Ready For A Recession -- Or Not?

Now that COVID seems to be fading into the background, marketers are assessing the economic landscape -- and most find it to be a tricky time.

The most salient threat is that a recession will hit. The Financial Times polled academic economists recently and found that about 70% predicted a recession next year.

Still, not everyone is convinced. Notably, U.S. Treasury Secretary Janet Yellen said last week  she did not anticipate a recession. Of course, Yellen has been wrong about the economy before. Most recently, she misjudged the path that inflation took over the past year.

Logically, it’s defensible to predict a recession. “Since World War II, we've gone an average of 58.4 months between recessions, or nearly five years,” according to Kiplinger. So it seems we’re overdue for one.

Assuming that we’re on track for a recession, the news isn’t all bad for marketers. Here are some positive aspects of past recessions that marketers can use to get through one that may hit in 2023:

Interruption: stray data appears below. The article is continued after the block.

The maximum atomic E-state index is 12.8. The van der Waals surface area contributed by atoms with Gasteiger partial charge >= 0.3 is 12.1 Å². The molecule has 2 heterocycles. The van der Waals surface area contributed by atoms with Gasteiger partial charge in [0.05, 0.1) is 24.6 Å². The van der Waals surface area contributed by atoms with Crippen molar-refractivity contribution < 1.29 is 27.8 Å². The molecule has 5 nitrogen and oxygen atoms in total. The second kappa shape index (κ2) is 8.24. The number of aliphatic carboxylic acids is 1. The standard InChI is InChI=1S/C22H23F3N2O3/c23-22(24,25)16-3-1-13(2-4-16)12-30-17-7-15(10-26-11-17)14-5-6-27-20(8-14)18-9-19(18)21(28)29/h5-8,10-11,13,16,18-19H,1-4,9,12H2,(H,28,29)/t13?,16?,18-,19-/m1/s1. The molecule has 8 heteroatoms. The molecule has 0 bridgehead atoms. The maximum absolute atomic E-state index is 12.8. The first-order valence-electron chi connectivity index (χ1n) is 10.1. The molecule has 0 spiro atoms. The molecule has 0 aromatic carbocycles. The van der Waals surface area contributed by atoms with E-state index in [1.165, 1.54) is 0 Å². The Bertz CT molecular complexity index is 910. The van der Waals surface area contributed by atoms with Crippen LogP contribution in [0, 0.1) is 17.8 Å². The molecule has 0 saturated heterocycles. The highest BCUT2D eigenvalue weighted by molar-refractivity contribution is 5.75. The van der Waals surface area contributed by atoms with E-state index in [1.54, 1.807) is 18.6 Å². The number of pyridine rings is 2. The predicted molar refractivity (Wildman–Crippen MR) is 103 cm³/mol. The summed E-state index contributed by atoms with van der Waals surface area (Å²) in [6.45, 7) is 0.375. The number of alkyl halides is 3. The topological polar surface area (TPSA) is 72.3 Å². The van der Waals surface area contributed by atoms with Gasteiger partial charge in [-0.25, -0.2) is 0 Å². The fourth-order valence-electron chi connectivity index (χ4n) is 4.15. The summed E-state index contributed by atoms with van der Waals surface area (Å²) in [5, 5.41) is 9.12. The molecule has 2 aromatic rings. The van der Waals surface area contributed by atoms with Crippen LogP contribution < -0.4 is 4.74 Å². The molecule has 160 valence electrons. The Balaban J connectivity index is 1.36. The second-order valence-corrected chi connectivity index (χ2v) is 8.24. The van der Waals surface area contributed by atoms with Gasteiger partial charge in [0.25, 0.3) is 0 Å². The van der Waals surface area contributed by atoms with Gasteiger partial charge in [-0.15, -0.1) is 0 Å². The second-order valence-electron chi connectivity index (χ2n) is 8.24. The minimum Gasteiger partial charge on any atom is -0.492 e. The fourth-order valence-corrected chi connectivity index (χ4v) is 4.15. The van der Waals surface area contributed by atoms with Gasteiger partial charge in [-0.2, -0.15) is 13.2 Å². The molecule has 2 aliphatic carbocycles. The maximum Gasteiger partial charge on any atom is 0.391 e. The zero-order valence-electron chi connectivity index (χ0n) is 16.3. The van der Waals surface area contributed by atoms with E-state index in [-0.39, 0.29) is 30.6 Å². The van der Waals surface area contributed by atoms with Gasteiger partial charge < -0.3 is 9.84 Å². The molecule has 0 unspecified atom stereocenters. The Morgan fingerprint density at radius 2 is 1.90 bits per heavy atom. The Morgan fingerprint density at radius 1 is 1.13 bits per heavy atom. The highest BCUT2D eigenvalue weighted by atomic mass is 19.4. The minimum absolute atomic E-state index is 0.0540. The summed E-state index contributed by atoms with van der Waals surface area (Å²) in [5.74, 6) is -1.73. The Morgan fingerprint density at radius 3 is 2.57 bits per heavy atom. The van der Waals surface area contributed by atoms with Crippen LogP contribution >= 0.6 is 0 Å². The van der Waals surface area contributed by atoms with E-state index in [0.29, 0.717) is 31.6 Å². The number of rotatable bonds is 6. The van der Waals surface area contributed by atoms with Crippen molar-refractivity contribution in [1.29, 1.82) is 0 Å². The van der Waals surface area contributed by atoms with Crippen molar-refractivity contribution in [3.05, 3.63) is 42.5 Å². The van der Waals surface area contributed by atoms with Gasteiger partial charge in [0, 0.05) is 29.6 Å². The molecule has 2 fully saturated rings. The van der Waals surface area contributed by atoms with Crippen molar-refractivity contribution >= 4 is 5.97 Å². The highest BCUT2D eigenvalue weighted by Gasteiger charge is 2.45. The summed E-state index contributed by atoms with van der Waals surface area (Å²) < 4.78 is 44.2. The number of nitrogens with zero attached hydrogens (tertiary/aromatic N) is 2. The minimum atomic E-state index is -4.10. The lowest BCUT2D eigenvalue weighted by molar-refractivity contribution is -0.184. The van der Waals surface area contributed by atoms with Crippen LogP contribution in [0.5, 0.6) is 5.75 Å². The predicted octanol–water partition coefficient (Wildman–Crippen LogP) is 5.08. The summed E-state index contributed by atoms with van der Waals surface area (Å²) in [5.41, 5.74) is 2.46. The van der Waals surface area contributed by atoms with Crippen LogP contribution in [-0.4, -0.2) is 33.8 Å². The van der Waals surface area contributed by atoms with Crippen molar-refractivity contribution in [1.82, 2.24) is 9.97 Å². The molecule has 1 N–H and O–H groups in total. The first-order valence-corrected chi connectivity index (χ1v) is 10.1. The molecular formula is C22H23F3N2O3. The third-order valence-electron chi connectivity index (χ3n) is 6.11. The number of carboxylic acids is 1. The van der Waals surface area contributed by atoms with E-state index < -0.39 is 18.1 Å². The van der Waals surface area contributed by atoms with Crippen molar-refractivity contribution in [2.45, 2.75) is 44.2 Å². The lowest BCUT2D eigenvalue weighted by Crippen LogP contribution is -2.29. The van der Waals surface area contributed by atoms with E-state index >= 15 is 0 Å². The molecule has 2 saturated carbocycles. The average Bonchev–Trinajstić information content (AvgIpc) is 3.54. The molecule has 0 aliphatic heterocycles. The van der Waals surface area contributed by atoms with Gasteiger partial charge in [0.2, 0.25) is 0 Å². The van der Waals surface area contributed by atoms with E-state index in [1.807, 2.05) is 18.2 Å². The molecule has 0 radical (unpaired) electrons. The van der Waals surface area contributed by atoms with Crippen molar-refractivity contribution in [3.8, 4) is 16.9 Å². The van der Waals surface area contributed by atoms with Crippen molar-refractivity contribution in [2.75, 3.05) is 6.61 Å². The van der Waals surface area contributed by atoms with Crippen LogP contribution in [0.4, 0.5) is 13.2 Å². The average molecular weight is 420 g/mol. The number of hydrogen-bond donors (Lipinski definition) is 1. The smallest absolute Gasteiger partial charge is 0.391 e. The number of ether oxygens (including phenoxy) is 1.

Recessions aren’t bad times for all brands.  The history of business is packed with companies started during recessions. A few include Hewlett-Packard (started during the 1937-38 recession), Microsoft (hatched in 1975, during the 1973-75 recession) and Airbnb (started during the 2007-2009 recession.) Even for brands that had been around for a while, the 2008 recession was a time of growth for many. Netflix, for one, started streaming in 2008, a move the propelled it to greater heights. Warby Parker also thrived during the 2008 recession because, as money got tight for many, the idea of buying affordable glasses online became a winning proposition.

The Fed can engineer a soft landing. Though many associate recessions with long, drawn-out recoveries, that’s not always the case. Most notably, in 1994, the Fed under Alan Greenspan guided the economy through a soft landing. But, at the time, inflation wasn’t nearly the factor it is today. In 1994, the inflation rate was 2.46% per year. For the 12 months preceding May 2022, the rate was 8.6%,and it rose 7% in 2021. But if the Fed can’t pull off a soft landing then the U.S. risks stagflation, a situation with high inflation, but little economic growth. Still, some economists believe a soft landing is possible.


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